Initial temperatureMaximum temperature in the first generation
Annealing temperature coefficientThe rate of temperature drop

In order to ensure that the comparison between the comparative methods is fair, the same values of parameters of the BIHABCA, SFLA, ACO, and SA are given in the compare experiment, which include the consumption parameter of transmitting or receiving per bit , transmitting or receiving bits, and power amplification parameter . Furthermore, the parameters in the four optimization algorithms are the same, which include experiment times, iteration times, and number of individuals

In Table 2, we set the parameters of the BIHABCA, which are tested many times to get the optimal solution. In Tables 35, the parameters of the SFLA, ACO, and SA are given, respectively.


Number of individualsNumber of food sourceLimitNumber of iterations

804020100


Number of individualsNumber of groupsNumber of local iterationsNumber of iterations

80410100


Number of individualsWeight of pheromoneWeight of heuristicNumber of individualsWeight of pheromone

80220.98100


Number of individualsInitial temperatureAnnealing temperature coefficientNumber of iterations

803000.85100

In Figure 1, the examples of clustering schemes optimized by BIHABCA are given from Figures 1(a)1(d) when the numbers of nodes are 100, 200, 500, and 1000, respectively. In the following figures, the sensing area is a square (). Hollow circles mean normal nodes, and filled circles are cluster heads.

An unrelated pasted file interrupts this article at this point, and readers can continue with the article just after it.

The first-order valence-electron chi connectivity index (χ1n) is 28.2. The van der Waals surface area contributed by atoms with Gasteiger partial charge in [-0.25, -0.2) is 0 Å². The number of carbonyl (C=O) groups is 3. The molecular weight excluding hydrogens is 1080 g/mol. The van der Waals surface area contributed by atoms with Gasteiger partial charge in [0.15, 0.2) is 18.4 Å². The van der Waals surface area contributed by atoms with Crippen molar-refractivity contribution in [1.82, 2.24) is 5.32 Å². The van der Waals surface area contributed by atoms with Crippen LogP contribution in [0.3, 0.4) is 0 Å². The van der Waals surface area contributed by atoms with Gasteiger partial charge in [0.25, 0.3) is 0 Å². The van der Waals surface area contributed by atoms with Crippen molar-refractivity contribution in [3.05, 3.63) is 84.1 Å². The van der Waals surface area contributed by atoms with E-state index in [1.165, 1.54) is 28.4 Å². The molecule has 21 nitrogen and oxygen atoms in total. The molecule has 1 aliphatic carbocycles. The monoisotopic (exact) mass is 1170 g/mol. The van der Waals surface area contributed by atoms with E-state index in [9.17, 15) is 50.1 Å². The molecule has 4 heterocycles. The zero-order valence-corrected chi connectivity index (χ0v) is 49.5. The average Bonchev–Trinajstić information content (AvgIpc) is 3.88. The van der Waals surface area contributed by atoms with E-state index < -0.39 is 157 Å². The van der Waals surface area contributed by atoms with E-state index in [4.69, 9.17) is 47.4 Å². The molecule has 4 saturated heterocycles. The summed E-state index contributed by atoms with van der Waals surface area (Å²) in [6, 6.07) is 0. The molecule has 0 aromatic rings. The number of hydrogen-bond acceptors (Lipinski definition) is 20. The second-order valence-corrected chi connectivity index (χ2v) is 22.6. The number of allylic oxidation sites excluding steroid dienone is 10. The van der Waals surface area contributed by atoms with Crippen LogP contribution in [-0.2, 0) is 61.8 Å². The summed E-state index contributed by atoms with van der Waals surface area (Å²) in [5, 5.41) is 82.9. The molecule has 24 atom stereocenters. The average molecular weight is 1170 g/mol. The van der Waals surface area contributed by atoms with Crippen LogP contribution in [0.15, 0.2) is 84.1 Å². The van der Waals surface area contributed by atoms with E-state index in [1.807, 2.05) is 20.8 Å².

The total communication costs of all medical sensors receiving data and transmitting data optimized by BIHABCA, SFLA, ACO and SA, respectively, when with 10% cluster heads are shown from Figures 2(a)2(d). The figures show the energy consumption of the BANs of the BIHABCA, SFLA, ACO, and SA on the low energy clustering problem when the quantities of sensor nodes are 100, 200, 300, and 400, respectively. After 100 runs, BIHABCA yielded much lower energy costs compared with the SFLA, ACO, and SA as shown in Figure 2.

In Figure 2(a), the energy optimized by the BIHABCA is 63.71 J when the number of nodes in the BAN is 100. Furthermore, the energy cost of receiving and transmitting data optimized by SFLA is 73.23 J with the same number of nodes in the BAN; the energy optimized by the ACO is 81.04 J, and the energy optimized by SA is the 87.73 J with 100 nodes in the BAN. Compared with the traditional SFLA, ACO, and SA method, the BIHABCA method we designed can, respectively, reduce total transmission energy and reception energy by 13.00%, 21.38%, and 27.38%. Furthermore, the proposed optimized BIHABCA is capable of providing a global optimum solution with a faster convergent speed.

Similar results can be obtained in Figures 2(b)2(d). In Figure 2(b), the energy costs of receiving and transmitting data optimized by the BIHABCA, SFLA, ACO, and SA are 111.64 J, 123.72 J, 134.82 J, and 150.60 J, respectively, when the number of medical nodes is 200. In Figure 2(c), the energy costs of receiving and transmitting data optimized by the BIHABCA, SFLA, ACO, and SA are 164.13 J, 179.26 J, 203.92 J, and 218.52 J, respectively, when the number of medical nodes is 300. In Figure 2(d), the energy costs of receiving and transmitting data optimized by the BIHABCA, SFLA, ACO, and SA are 187.56 J, 210.87 J, 220.54 J, and 257.33 J, respectively, with 400 medical nodes. Simulations indicate that BIHABCA can reduce the total energy cost to further extend the lifetime and show the effectiveness of the proposed strategy.